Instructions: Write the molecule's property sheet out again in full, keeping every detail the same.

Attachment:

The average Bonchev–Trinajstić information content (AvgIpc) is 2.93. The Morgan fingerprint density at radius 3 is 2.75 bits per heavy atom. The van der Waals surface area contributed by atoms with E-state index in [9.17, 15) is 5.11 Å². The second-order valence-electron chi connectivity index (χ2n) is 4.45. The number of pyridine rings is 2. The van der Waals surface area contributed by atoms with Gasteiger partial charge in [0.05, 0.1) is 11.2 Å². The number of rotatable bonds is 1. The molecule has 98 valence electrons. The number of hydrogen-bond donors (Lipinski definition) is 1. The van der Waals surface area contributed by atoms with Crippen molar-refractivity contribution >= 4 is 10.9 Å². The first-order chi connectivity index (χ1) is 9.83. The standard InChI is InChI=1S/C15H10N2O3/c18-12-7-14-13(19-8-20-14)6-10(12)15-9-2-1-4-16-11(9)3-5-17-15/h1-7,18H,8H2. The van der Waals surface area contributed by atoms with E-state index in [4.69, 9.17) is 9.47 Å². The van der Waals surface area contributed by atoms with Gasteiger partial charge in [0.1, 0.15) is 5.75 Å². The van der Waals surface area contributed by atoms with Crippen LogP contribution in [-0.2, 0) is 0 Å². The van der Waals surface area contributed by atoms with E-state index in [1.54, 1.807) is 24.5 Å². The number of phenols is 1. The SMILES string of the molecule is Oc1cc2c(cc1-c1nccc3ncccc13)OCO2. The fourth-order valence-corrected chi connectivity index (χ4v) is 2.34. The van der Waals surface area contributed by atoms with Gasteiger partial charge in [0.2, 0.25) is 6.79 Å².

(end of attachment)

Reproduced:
The average Bonchev–Trinajstić information content (AvgIpc) is 2.93. The Morgan fingerprint density at radius 3 is 2.75 bits per heavy atom. The van der Waals surface area contributed by atoms with E-state index in [9.17, 15) is 5.11 Å². The second-order valence-electron chi connectivity index (χ2n) is 4.45. The number of pyridine rings is 2. The van der Waals surface area contributed by atoms with Gasteiger partial charge in [0.05, 0.1) is 11.2 Å². The number of rotatable bonds is 1. The molecule has 98 valence electrons. The number of hydrogen-bond donors (Lipinski definition) is 1. The van der Waals surface area contributed by atoms with Crippen molar-refractivity contribution >= 4 is 10.9 Å². The first-order chi connectivity index (χ1) is 9.83. The standard InChI is InChI=1S/C15H10N2O3/c18-12-7-14-13(19-8-20-14)6-10(12)15-9-2-1-4-16-11(9)3-5-17-15/h1-7,18H,8H2. The van der Waals surface area contributed by atoms with E-state index in [4.69, 9.17) is 9.47 Å². The van der Waals surface area contributed by atoms with Gasteiger partial charge in [0.1, 0.15) is 5.75 Å². The van der Waals surface area contributed by atoms with Crippen LogP contribution in [-0.2, 0) is 0 Å². The van der Waals surface area contributed by atoms with E-state index in [1.54, 1.807) is 24.5 Å². The number of phenols is 1. The SMILES string of the molecule is Oc1cc2c(cc1-c1nccc3ncccc13)OCO2. The fourth-order valence-corrected chi connectivity index (χ4v) is 2.34. The van der Waals surface area contributed by atoms with Gasteiger partial charge in [0.2, 0.25) is 6.79 Å².